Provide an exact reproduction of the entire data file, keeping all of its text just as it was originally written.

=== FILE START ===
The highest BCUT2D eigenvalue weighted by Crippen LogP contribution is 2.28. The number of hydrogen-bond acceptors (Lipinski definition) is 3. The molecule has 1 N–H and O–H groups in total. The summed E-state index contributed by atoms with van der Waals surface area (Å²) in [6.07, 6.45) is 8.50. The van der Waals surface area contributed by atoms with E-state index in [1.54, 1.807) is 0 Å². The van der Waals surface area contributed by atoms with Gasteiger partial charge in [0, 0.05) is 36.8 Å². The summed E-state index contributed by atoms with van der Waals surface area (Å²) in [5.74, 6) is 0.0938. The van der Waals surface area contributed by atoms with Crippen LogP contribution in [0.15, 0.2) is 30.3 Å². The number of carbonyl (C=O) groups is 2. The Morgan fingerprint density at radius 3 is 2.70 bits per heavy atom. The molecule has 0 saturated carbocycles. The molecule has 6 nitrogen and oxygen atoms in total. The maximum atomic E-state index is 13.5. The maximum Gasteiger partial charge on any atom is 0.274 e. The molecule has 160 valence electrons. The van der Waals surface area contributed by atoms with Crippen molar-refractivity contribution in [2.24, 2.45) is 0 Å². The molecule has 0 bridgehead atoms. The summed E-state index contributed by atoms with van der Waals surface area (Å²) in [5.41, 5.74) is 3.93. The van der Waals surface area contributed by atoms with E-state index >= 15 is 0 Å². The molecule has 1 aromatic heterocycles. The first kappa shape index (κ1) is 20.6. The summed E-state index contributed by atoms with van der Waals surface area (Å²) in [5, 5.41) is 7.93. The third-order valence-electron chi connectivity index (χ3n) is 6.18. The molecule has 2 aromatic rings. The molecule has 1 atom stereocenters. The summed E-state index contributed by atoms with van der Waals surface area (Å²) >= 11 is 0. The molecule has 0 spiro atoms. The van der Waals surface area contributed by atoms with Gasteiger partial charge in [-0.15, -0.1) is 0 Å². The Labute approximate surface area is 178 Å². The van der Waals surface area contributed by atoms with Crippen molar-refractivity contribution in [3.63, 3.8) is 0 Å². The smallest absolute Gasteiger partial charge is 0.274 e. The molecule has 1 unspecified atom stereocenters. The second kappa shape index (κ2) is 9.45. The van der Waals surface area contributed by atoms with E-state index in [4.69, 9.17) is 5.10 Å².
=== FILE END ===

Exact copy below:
The highest BCUT2D eigenvalue weighted by Crippen LogP contribution is 2.28. The number of hydrogen-bond acceptors (Lipinski definition) is 3. The molecule has 1 N–H and O–H groups in total. The summed E-state index contributed by atoms with van der Waals surface area (Å²) in [6.07, 6.45) is 8.50. The van der Waals surface area contributed by atoms with E-state index in [1.54, 1.807) is 0 Å². The van der Waals surface area contributed by atoms with Gasteiger partial charge in [0, 0.05) is 36.8 Å². The summed E-state index contributed by atoms with van der Waals surface area (Å²) in [5.74, 6) is 0.0938. The van der Waals surface area contributed by atoms with Crippen LogP contribution in [0.15, 0.2) is 30.3 Å². The number of carbonyl (C=O) groups is 2. The Morgan fingerprint density at radius 3 is 2.70 bits per heavy atom. The molecule has 0 saturated carbocycles. The molecule has 6 nitrogen and oxygen atoms in total. The maximum atomic E-state index is 13.5. The maximum Gasteiger partial charge on any atom is 0.274 e. The molecule has 160 valence electrons. The van der Waals surface area contributed by atoms with Crippen molar-refractivity contribution in [2.24, 2.45) is 0 Å². The molecule has 0 bridgehead atoms. The summed E-state index contributed by atoms with van der Waals surface area (Å²) in [5.41, 5.74) is 3.93. The van der Waals surface area contributed by atoms with E-state index >= 15 is 0 Å². The molecule has 1 aromatic heterocycles. The first kappa shape index (κ1) is 20.6. The summed E-state index contributed by atoms with van der Waals surface area (Å²) in [5, 5.41) is 7.93. The third-order valence-electron chi connectivity index (χ3n) is 6.18. The molecule has 2 aromatic rings. The molecule has 1 atom stereocenters. The summed E-state index contributed by atoms with van der Waals surface area (Å²) >= 11 is 0. The molecule has 0 spiro atoms. The van der Waals surface area contributed by atoms with Gasteiger partial charge in [-0.15, -0.1) is 0 Å². The Labute approximate surface area is 178 Å². The van der Waals surface area contributed by atoms with Crippen molar-refractivity contribution in [3.63, 3.8) is 0 Å². The smallest absolute Gasteiger partial charge is 0.274 e. The molecule has 1 unspecified atom stereocenters. The second kappa shape index (κ2) is 9.45. The van der Waals surface area contributed by atoms with E-state index in [4.69, 9.17) is 5.10 Å².